“Gordie has probably had a good look at somebody else,” she wrote. “For all I know, he may have had an affair or two.
“What I do know is how deeply Gordie feels about me and the rest of his family. With that, I feel secure.”
She was such an argumentative negotiator that some gave her the nickname Dragon Lady.
“She’s tough and very thorough in her research,” Dineen said.
The Howes split with the Aeros after being criticized for declining the deferral of their salaries during a team financial crisis.
She then negotiated a deal with the New England Whalers of the WHA. The Boston Bruins wanted the Howes, especially Mark, but Colleen preferred the guarantees in the Whalers’ offer.
“I’ve dealt with quite a few agents and she rates very highly,” Whalers president Howard Baldwin said.
Wherever the family moved, she became involved in civic projects. The Hartford Chamber of Commerce gave her an award in 1979 for outstanding community achievement.
When the WHA folded and the Whalers were absorbed into the NHL in 1979, the three Howes lined up for Gordie’s last NHL season. He retired for good in 1980 at age 52, although he did skate briefly with the IHL’s Detroit Vipers in the 1990s so he could lay claim to playing in yet another decade.
Through it all, Colleen managed family businesses and charities, and even ran unsuccessfully for a Connecticut seat in the U.S. Congress.
“If Colleen Howe had been a hockey player, she would have been a centremen,” her husband once wrote. “I can see her as a centreman because you can do what you want and go wherever you want to go.”
When there was a house to buy, it was Colleen who did the buying. She also held a licence to act as an insurance agent.
She was a successful businesswoman into the 21st century in obtaining a long list of endorsement deals based on Gordie’s legendary status.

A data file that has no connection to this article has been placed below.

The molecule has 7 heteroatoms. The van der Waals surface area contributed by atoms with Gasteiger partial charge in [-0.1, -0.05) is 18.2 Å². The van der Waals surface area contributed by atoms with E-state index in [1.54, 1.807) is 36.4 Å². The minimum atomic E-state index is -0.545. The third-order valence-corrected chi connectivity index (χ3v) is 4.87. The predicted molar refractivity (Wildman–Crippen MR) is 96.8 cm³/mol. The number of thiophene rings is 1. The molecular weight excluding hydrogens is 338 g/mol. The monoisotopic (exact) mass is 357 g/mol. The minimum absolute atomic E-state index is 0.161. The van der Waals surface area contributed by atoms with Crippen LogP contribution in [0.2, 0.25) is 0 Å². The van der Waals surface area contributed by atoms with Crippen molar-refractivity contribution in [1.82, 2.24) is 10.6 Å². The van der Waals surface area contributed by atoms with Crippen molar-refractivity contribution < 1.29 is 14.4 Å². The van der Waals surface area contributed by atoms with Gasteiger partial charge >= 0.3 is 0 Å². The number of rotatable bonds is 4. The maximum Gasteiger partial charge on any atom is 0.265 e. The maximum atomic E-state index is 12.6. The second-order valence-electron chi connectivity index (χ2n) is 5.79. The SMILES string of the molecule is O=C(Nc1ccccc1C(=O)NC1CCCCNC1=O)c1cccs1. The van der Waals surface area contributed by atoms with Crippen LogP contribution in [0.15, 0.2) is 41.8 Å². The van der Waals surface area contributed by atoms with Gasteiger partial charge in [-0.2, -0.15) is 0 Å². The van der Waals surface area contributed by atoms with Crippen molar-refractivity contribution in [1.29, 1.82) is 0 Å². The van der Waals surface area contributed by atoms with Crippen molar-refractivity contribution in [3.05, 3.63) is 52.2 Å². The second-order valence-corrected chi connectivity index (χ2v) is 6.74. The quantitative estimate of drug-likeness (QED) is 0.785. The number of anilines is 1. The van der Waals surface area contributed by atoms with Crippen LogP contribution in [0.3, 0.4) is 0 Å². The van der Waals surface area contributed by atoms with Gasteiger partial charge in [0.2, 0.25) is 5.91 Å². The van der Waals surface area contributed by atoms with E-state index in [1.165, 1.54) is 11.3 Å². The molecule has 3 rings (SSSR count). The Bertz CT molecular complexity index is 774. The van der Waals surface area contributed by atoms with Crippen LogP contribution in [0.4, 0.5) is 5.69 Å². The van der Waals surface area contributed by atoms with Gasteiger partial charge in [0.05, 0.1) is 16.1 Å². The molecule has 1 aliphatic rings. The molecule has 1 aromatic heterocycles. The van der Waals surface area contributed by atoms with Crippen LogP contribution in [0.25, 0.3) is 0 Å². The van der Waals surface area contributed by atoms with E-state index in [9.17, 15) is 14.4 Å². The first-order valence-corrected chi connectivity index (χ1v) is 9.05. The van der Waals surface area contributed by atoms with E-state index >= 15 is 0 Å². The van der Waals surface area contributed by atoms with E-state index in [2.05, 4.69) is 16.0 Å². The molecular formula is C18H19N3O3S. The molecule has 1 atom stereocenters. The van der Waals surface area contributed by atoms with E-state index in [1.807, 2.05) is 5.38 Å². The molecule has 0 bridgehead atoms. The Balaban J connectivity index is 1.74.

The Howes received the Wayne Gretzky Award from the U.S. Hockey Hall of Fame in 2001 for their contributions to the sport in that country.
She was a great cook, loved needlework and other crafts, played an electric organ, and liked to surprise. She sometimes paid the tab for strangers at restaurants just to see their reactions.
Once, a neighbour’s cat died and she gift-wrapped a kitten and left it on their doorstep with an anonymous note signed with paw prints.
“She was very nice to me one time when I didn’t even know her that well,” Moore said. “She said ‘Dickie, you should meet Bettman. Come over and I’ll introduce you to him.’ She thought of other people.
“She was a beautiful, caring lady.”
Through the Howe Foundation set up in 1993, and the 65-city 65th birthday Gordie Howe tribute tour, the family helped generate millions of dollars for charities and worthwhile causes directed towards children.
“And . . . Howe!” was another book she helped organize in 1995. It sold over 135,000 hardcover copies and raised more than $1 million for charitable causes. The couple made more than 300 appearances in six years to promote the book.
Recognition of their efforts was widespread. There is the Howe Arena in Traverse City, Mich., and there also is the Colleen and Gordie Howe Middle School in Abbotsford, B.C.
Mark Howe, who gained all-star status in the NHL as a defenceman, is the pro scout for the Red Wings today. Marty Howe is a successful home builder and designer and had no problem with his mother representing him during his playing career.
“If it wasn’t for her courage and fortitude, we wouldn’t have done half the things we accomplished,” Marty said.
In the Red Wings’ book tribute book to Gordie Howe published in October 2007, Howe wrote this dedication to his wife: “While I received the applause, you stood behind me and cheered the loudest. While I focused on improving my game, you made sure the bills were getting paid. While I was on the overnight trains and planes from city to city, you were tucking in the kids and teaching them to pray for their daddy.
“You have been my biggest fan. My agent. My dietician. My counsellor. And even now as you battle for your life, you are my inspiration, my strength, and the love of my life.”
Colleen Howe leaves nine grandchildren, who affectionately called her Honey, and one great grandchild. Her nickname came from grandson Travis. When he was a tot, Travis was told what was in a plastic bear container on the Howe kitchen table.
Gordie put his arm around Colleen that morning and said to Travis, “And this is my honey.”
Funeral arrangements weren’t immediately available.